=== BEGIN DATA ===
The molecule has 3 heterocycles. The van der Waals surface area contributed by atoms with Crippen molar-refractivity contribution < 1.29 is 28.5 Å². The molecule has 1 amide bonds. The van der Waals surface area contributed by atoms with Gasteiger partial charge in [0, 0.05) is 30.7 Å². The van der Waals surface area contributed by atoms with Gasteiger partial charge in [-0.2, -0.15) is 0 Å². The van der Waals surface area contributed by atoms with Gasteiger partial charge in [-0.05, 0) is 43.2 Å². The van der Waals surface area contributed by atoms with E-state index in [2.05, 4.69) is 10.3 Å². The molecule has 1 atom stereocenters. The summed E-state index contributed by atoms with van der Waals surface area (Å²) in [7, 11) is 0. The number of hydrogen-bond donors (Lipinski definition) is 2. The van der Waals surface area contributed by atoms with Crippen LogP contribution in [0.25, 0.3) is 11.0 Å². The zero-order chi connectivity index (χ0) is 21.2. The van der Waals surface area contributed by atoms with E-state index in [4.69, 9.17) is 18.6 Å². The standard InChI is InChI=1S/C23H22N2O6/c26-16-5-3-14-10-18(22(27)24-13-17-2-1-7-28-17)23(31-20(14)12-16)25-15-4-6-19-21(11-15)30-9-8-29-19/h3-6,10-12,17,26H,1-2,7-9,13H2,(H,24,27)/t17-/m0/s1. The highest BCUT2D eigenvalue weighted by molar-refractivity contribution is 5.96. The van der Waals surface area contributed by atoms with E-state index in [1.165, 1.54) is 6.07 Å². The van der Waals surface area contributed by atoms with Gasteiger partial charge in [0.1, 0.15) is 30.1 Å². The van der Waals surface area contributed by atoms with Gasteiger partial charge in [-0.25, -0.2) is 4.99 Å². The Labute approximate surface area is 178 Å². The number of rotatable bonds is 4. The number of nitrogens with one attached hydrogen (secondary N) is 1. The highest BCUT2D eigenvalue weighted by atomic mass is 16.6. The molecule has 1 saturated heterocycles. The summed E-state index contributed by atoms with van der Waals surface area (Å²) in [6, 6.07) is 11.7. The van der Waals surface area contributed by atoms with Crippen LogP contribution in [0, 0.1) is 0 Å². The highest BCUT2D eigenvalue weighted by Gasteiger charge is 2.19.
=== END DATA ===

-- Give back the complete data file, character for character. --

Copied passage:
The molecule has 3 heterocycles. The van der Waals surface area contributed by atoms with Crippen molar-refractivity contribution < 1.29 is 28.5 Å². The molecule has 1 amide bonds. The van der Waals surface area contributed by atoms with Gasteiger partial charge in [0, 0.05) is 30.7 Å². The van der Waals surface area contributed by atoms with Gasteiger partial charge in [-0.2, -0.15) is 0 Å². The van der Waals surface area contributed by atoms with Gasteiger partial charge in [-0.05, 0) is 43.2 Å². The van der Waals surface area contributed by atoms with E-state index in [2.05, 4.69) is 10.3 Å². The molecule has 1 atom stereocenters. The summed E-state index contributed by atoms with van der Waals surface area (Å²) in [7, 11) is 0. The number of hydrogen-bond donors (Lipinski definition) is 2. The van der Waals surface area contributed by atoms with Crippen LogP contribution in [0.25, 0.3) is 11.0 Å². The zero-order chi connectivity index (χ0) is 21.2. The van der Waals surface area contributed by atoms with E-state index in [4.69, 9.17) is 18.6 Å². The standard InChI is InChI=1S/C23H22N2O6/c26-16-5-3-14-10-18(22(27)24-13-17-2-1-7-28-17)23(31-20(14)12-16)25-15-4-6-19-21(11-15)30-9-8-29-19/h3-6,10-12,17,26H,1-2,7-9,13H2,(H,24,27)/t17-/m0/s1. The highest BCUT2D eigenvalue weighted by molar-refractivity contribution is 5.96. The van der Waals surface area contributed by atoms with E-state index in [1.165, 1.54) is 6.07 Å². The van der Waals surface area contributed by atoms with Gasteiger partial charge in [0.1, 0.15) is 30.1 Å². The van der Waals surface area contributed by atoms with Gasteiger partial charge in [-0.25, -0.2) is 4.99 Å². The Labute approximate surface area is 178 Å². The number of rotatable bonds is 4. The number of nitrogens with one attached hydrogen (secondary N) is 1. The highest BCUT2D eigenvalue weighted by atomic mass is 16.6. The molecule has 1 saturated heterocycles. The summed E-state index contributed by atoms with van der Waals surface area (Å²) in [6, 6.07) is 11.7. The van der Waals surface area contributed by atoms with Crippen LogP contribution in [0, 0.1) is 0 Å². The highest BCUT2D eigenvalue weighted by Gasteiger charge is 2.19.